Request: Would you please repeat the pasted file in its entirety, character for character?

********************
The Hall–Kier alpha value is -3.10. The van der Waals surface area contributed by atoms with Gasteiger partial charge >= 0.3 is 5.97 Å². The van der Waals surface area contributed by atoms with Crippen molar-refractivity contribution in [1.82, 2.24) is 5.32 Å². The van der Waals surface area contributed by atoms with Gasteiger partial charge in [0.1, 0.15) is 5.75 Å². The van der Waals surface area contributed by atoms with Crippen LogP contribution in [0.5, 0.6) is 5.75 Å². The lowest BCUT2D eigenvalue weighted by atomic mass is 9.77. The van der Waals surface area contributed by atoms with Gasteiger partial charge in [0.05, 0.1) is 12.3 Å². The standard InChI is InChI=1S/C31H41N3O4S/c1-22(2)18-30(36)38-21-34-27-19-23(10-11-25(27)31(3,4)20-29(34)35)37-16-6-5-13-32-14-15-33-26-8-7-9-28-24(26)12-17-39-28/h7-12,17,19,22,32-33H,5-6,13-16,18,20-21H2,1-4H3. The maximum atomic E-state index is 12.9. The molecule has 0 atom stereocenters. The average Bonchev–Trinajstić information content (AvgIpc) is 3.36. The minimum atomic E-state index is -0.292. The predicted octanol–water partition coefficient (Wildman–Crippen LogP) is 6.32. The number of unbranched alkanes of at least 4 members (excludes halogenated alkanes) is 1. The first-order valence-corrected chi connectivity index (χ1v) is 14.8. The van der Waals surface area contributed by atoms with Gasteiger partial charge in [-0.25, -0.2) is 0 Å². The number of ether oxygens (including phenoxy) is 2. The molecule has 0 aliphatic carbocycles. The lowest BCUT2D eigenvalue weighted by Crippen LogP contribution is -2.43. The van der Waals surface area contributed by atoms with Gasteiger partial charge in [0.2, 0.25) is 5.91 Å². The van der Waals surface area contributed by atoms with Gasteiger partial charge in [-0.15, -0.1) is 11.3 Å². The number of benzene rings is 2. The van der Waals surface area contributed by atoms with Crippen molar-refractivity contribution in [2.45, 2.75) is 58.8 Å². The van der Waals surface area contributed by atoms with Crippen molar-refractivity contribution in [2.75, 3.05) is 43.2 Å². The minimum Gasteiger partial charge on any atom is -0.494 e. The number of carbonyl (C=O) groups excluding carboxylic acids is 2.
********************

The Hall–Kier alpha value is -3.10. The van der Waals surface area contributed by atoms with Gasteiger partial charge >= 0.3 is 5.97 Å². The van der Waals surface area contributed by atoms with Crippen molar-refractivity contribution in [1.82, 2.24) is 5.32 Å². The van der Waals surface area contributed by atoms with Gasteiger partial charge in [0.1, 0.15) is 5.75 Å². The van der Waals surface area contributed by atoms with Crippen LogP contribution in [0.5, 0.6) is 5.75 Å². The lowest BCUT2D eigenvalue weighted by atomic mass is 9.77. The van der Waals surface area contributed by atoms with Gasteiger partial charge in [0.05, 0.1) is 12.3 Å². The standard InChI is InChI=1S/C31H41N3O4S/c1-22(2)18-30(36)38-21-34-27-19-23(10-11-25(27)31(3,4)20-29(34)35)37-16-6-5-13-32-14-15-33-26-8-7-9-28-24(26)12-17-39-28/h7-12,17,19,22,32-33H,5-6,13-16,18,20-21H2,1-4H3. The maximum atomic E-state index is 12.9. The molecule has 0 atom stereocenters. The average Bonchev–Trinajstić information content (AvgIpc) is 3.36. The minimum atomic E-state index is -0.292. The predicted octanol–water partition coefficient (Wildman–Crippen LogP) is 6.32. The number of unbranched alkanes of at least 4 members (excludes halogenated alkanes) is 1. The first-order valence-corrected chi connectivity index (χ1v) is 14.8. The van der Waals surface area contributed by atoms with Gasteiger partial charge in [-0.25, -0.2) is 0 Å². The number of ether oxygens (including phenoxy) is 2. The molecule has 0 aliphatic carbocycles. The lowest BCUT2D eigenvalue weighted by Crippen LogP contribution is -2.43. The van der Waals surface area contributed by atoms with Gasteiger partial charge in [0.2, 0.25) is 5.91 Å². The van der Waals surface area contributed by atoms with Gasteiger partial charge in [-0.15, -0.1) is 11.3 Å². The number of benzene rings is 2. The van der Waals surface area contributed by atoms with Crippen molar-refractivity contribution in [2.45, 2.75) is 58.8 Å². The van der Waals surface area contributed by atoms with Crippen molar-refractivity contribution in [2.75, 3.05) is 43.2 Å². The minimum Gasteiger partial charge on any atom is -0.494 e. The number of carbonyl (C=O) groups excluding carboxylic acids is 2.